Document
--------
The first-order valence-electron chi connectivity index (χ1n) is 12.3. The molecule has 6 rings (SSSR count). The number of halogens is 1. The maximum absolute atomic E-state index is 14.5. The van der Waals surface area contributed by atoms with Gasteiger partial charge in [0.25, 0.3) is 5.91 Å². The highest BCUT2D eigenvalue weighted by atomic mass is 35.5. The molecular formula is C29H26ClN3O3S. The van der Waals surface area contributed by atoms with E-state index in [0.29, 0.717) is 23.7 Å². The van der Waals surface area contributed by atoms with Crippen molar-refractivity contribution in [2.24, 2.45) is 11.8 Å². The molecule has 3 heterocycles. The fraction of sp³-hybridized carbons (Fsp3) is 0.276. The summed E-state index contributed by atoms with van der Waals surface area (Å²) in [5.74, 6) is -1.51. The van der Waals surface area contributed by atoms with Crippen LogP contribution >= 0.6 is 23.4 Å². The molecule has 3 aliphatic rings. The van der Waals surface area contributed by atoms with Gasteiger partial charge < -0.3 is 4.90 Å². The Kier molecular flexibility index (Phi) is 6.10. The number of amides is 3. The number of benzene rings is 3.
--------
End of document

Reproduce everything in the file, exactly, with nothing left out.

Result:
The first-order valence-electron chi connectivity index (χ1n) is 12.3. The molecule has 6 rings (SSSR count). The number of halogens is 1. The maximum absolute atomic E-state index is 14.5. The van der Waals surface area contributed by atoms with Gasteiger partial charge in [0.25, 0.3) is 5.91 Å². The highest BCUT2D eigenvalue weighted by atomic mass is 35.5. The molecular formula is C29H26ClN3O3S. The van der Waals surface area contributed by atoms with E-state index in [0.29, 0.717) is 23.7 Å². The van der Waals surface area contributed by atoms with Crippen molar-refractivity contribution in [2.24, 2.45) is 11.8 Å². The molecule has 3 heterocycles. The fraction of sp³-hybridized carbons (Fsp3) is 0.276. The summed E-state index contributed by atoms with van der Waals surface area (Å²) in [5.74, 6) is -1.51. The van der Waals surface area contributed by atoms with Crippen LogP contribution >= 0.6 is 23.4 Å². The molecule has 3 aliphatic rings. The van der Waals surface area contributed by atoms with Gasteiger partial charge < -0.3 is 4.90 Å². The Kier molecular flexibility index (Phi) is 6.10. The number of amides is 3. The number of benzene rings is 3.